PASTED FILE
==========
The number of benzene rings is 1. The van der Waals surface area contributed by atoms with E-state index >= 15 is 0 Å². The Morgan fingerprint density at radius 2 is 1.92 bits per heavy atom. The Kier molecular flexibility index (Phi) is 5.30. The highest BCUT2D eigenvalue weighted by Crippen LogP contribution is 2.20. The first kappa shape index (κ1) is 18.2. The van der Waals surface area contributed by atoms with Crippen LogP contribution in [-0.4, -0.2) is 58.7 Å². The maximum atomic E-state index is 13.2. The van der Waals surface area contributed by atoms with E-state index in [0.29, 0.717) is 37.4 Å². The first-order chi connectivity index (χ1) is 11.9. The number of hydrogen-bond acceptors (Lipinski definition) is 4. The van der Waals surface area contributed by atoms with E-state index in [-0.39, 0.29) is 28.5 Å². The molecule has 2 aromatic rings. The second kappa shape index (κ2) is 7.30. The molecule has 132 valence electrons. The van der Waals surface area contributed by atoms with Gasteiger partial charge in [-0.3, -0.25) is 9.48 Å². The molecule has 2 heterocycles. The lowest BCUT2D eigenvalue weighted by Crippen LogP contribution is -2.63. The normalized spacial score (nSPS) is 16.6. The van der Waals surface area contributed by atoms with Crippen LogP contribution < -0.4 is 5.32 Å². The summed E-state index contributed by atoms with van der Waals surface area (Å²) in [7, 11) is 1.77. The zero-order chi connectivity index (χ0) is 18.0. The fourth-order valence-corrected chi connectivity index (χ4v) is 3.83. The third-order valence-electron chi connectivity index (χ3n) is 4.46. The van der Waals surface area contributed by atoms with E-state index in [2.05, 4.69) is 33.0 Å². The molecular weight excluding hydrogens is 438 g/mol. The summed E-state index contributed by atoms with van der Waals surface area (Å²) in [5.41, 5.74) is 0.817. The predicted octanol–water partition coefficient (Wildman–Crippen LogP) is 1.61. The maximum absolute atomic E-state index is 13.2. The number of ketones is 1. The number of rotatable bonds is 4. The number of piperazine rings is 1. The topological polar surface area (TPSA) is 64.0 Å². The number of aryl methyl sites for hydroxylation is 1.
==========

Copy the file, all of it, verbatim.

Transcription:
The number of benzene rings is 1. The van der Waals surface area contributed by atoms with E-state index >= 15 is 0 Å². The Morgan fingerprint density at radius 2 is 1.92 bits per heavy atom. The Kier molecular flexibility index (Phi) is 5.30. The highest BCUT2D eigenvalue weighted by Crippen LogP contribution is 2.20. The first kappa shape index (κ1) is 18.2. The van der Waals surface area contributed by atoms with Crippen LogP contribution in [-0.4, -0.2) is 58.7 Å². The maximum atomic E-state index is 13.2. The van der Waals surface area contributed by atoms with E-state index in [0.29, 0.717) is 37.4 Å². The first-order chi connectivity index (χ1) is 11.9. The number of hydrogen-bond acceptors (Lipinski definition) is 4. The van der Waals surface area contributed by atoms with E-state index in [-0.39, 0.29) is 28.5 Å². The molecule has 2 aromatic rings. The second kappa shape index (κ2) is 7.30. The molecule has 132 valence electrons. The van der Waals surface area contributed by atoms with Gasteiger partial charge in [-0.3, -0.25) is 9.48 Å². The molecule has 2 heterocycles. The lowest BCUT2D eigenvalue weighted by Crippen LogP contribution is -2.63. The normalized spacial score (nSPS) is 16.6. The van der Waals surface area contributed by atoms with Crippen LogP contribution < -0.4 is 5.32 Å². The summed E-state index contributed by atoms with van der Waals surface area (Å²) in [7, 11) is 1.77. The zero-order chi connectivity index (χ0) is 18.0. The fourth-order valence-corrected chi connectivity index (χ4v) is 3.83. The third-order valence-electron chi connectivity index (χ3n) is 4.46. The van der Waals surface area contributed by atoms with E-state index in [2.05, 4.69) is 33.0 Å². The molecular weight excluding hydrogens is 438 g/mol. The summed E-state index contributed by atoms with van der Waals surface area (Å²) in [5.41, 5.74) is 0.817. The predicted octanol–water partition coefficient (Wildman–Crippen LogP) is 1.61. The maximum absolute atomic E-state index is 13.2. The number of ketones is 1. The number of rotatable bonds is 4. The number of piperazine rings is 1. The topological polar surface area (TPSA) is 64.0 Å². The number of aryl methyl sites for hydroxylation is 1.